And perky it is. With only a cast of four, this new adaptation is a largely faithful interpretation of the original story. There is a strong emphasis on artist Basil Hallward’s obsession with young Dorian, capturing the agony of Wilde’s creative and frustratingly closeted life. Played by Rupert Mason, he effectively parallels Wilde’s torment and the use of art as an outlet for homosexual expression, endowing his performance with pathos and depth. Guy Warren-Thomas is the androgynous, camp Dorian who begins as Wilde’s bright-eyed young thing making a vain, innocent wish but who slips into a life of debauchery after discovering his unintended immortality. Warren-Thomas manages to evoke some empathy in his later attempts to be good, but his corruption is a delicious downfall to witness. Gwynfor Jones and Helen Keeley complete the cast, with Lord Henry Wotton and Sybil Vane as their best roles. Warren-Thomas was the only actor to not multirole, but the others did so with great vocal and physical distinction. Cross-gendered performances provide some levity to the dark tale, as does energy and complete commitment to detailed characters.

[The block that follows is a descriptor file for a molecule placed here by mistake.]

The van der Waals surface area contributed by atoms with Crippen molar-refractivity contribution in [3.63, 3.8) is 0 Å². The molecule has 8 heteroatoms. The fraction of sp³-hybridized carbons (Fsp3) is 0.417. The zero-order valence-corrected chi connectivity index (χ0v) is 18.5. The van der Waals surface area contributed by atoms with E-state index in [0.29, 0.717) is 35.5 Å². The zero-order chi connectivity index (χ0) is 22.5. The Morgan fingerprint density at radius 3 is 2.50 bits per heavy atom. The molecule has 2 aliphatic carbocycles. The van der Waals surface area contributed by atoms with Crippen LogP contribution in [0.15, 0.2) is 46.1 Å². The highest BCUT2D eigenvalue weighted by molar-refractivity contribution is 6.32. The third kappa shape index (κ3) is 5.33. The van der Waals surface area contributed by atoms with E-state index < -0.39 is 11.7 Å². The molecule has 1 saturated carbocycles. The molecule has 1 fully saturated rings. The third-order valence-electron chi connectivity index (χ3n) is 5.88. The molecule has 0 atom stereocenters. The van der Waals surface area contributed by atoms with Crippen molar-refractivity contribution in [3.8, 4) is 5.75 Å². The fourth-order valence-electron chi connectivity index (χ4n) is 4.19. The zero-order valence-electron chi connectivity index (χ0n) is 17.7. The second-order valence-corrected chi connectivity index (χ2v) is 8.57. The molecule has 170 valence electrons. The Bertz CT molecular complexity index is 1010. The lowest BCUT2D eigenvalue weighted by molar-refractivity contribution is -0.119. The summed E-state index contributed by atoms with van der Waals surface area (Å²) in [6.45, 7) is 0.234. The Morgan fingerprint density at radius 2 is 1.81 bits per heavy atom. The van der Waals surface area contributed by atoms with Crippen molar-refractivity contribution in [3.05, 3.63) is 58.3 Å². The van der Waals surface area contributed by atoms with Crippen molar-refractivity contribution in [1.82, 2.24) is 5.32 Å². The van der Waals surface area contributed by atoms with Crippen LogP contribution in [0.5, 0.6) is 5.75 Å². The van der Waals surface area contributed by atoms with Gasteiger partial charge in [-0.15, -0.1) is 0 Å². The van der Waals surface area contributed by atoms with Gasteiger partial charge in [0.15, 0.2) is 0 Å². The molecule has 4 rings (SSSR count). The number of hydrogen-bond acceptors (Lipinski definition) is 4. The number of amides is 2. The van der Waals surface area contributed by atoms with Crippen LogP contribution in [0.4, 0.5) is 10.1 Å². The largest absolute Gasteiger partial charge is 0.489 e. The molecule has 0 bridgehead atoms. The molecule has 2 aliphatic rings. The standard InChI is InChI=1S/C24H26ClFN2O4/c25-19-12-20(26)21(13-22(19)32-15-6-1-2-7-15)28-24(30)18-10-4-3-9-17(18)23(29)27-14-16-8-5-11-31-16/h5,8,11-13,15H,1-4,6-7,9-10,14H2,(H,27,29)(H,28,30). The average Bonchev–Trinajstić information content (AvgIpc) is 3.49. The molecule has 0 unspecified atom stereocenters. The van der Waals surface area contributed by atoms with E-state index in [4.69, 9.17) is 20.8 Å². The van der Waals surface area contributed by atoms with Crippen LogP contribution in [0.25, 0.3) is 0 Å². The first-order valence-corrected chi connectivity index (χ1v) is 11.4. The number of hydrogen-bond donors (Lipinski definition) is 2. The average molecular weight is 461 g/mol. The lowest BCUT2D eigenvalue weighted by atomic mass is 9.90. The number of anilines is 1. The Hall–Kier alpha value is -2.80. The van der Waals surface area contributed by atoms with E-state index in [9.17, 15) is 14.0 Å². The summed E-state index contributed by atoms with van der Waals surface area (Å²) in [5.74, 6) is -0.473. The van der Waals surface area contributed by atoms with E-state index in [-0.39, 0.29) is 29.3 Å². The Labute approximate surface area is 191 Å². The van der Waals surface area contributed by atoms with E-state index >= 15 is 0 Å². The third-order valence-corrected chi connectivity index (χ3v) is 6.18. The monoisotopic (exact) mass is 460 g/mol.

Though the performances were excellent across the boards, there were some structural choices that did not effectively translate from page to stage. The first act was largely exposition, with Dorian only making the conscious choice to live for pleasure right before the interval. As consequence, the second half felt rushed and the effect of time passing was underplayed, though signified by grey hair in Lord Wotton and Hallward. There was also a jarringly out-of-place dream sequence that Dorian has upon receipt of a mysterious book from Wotton. Stylized and physical with coloured lights and smoke, it was unnecessary and the performers appeared uncomfortable and self-conscious.

The set provided simple but versatile atmosphere. The eponymous portrait was an empty frame that Dorian would grotesquely inhabit from time to time though often left empty and darkly lit. This is a device seen before, but an effective one as it fosters audience imagination. The costumes were sumptuous and indulgent, like Wilde himself and the characters he wrote.